One of the most severe threats any modern server faces is total system compromise through infection. This is often accomplished through rootkits, which can result in many infected servers, workstations and desktops that appear to be clean. Rootkits are designed to disguise themselves once they take hold of a system, which often leaves administrators unaware of their presence. A team of software developers and scientists have announced they may have discovered a way to make modern machines virtually immune to rootkits.

Dubbing their new architecture "HookSafe", the software platform relocates kernel hooks inside guest operating systems to a more secure space in memory, which they claim is able to prevent the majority of rootkit software from hiding. Running it on a live platform, they demonstrated HookSafe preventing nine different locally-executed rootkits from infecting an Ubuntu 8.04 server. What's more, they claim that the added system load in doing this resulted in only a minor drop in performance -- as little as 6%.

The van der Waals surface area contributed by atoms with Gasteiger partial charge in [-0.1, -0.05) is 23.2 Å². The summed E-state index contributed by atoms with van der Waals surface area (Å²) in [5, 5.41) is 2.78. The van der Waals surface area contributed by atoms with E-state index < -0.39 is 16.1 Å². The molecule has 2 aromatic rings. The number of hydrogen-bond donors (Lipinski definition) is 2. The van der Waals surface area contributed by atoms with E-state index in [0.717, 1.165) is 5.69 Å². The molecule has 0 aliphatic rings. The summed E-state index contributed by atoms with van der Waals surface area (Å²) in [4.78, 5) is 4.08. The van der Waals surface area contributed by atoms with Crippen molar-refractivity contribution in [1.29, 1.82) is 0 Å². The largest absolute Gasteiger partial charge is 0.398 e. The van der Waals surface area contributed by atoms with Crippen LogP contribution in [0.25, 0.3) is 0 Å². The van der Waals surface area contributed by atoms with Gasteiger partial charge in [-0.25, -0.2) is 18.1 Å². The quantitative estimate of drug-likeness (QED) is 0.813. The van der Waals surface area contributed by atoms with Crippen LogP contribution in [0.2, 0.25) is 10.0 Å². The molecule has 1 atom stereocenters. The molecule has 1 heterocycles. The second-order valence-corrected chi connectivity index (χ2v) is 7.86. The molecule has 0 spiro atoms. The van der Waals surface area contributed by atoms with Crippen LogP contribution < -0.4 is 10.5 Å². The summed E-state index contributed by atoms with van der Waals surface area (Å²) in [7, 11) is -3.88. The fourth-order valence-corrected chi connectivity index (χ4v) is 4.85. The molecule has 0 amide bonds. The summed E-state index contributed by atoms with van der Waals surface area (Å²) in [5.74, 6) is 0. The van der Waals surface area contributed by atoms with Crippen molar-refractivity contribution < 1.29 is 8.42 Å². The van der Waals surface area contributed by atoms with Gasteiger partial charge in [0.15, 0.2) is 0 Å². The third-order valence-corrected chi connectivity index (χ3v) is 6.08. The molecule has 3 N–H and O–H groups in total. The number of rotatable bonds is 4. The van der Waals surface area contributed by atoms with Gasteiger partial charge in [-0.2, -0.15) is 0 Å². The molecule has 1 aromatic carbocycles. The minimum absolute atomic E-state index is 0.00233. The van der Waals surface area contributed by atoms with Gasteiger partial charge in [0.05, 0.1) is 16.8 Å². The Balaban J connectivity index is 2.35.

The software is aimed at Linux. Rather than attempting to re-write the basic nature of the Linux kernel, they instead focused on making existing environments safer. They may be right, seven of the rootkits tested were unable to install at all, and the others were unable to hide. Down the road, this research could lead to workstations and servers all over the world being much more resistant to rootkits.